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Re: Compatibility between CC licenses and the GPL

> In the case of GNU Emacs, for example, there is a problem.  Code has
> been copied from the program (GPL'd) to the manual (GFDL'd).  The
> manual is a derived work of a GPL'd work, but is distributed only
> under the GFDL.  The FSF may legally do this *only* because they own
> the copyright on all of the code in Emacs and on all of the text in
> the manual.  Nobody else has the freedom to modify the system of
> code+manual in the ways that the FSF routinely uses.

Actually, that's not entirely true.  To the extent that a chunk of
published code is purely functional and lacking in "creative
expression", or meets either the "de minimis" or the "fair use"
standard of affirmative defense, it can be copied into a document
distributed on any terms you like.  IANAL, etc., etc., but there is
plenty of precedent on the limits of the reach of copyright law with
regard to the functional aspect of source code.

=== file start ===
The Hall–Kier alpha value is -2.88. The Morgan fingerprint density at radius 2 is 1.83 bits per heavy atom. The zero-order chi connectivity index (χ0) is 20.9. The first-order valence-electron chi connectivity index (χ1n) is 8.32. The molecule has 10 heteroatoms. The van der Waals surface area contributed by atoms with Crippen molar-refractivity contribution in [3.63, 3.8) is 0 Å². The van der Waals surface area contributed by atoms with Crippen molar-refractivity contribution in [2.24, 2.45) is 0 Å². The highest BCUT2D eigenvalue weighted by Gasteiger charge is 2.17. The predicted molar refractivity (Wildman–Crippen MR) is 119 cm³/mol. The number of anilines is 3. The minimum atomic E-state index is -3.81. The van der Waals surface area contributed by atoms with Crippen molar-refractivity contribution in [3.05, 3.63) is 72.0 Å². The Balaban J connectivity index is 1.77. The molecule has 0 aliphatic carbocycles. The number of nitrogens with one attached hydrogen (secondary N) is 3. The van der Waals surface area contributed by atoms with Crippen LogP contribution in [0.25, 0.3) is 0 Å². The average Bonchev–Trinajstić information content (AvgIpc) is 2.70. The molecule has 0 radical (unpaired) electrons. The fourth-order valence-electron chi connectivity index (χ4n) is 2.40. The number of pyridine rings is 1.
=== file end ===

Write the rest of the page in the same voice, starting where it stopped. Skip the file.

For a view from a different angle -- the status of source code with
respect to First Amendment protections -- see Berstein v. USDOJ
(withdrawn) and Junger v. Daley (good law), discussed and linked at
.  Both courts ruled that source code has both functional and
expressive aspects, and it's not much of a reach from there to find
that it is the expressive aspects that can be protected by copyright.

There's no need to make that leap, though; the classic case dividing
the functional from the expressive in a copyright setting is Sega v.
Accolade 1992 (
).  The amendment to the decision is particularly interesting, in that
it applies both the functionality and de minimis criteria to decide
that a crucial, arbitrary, small piece of code is not entitled to
copyright protection.

- Michael

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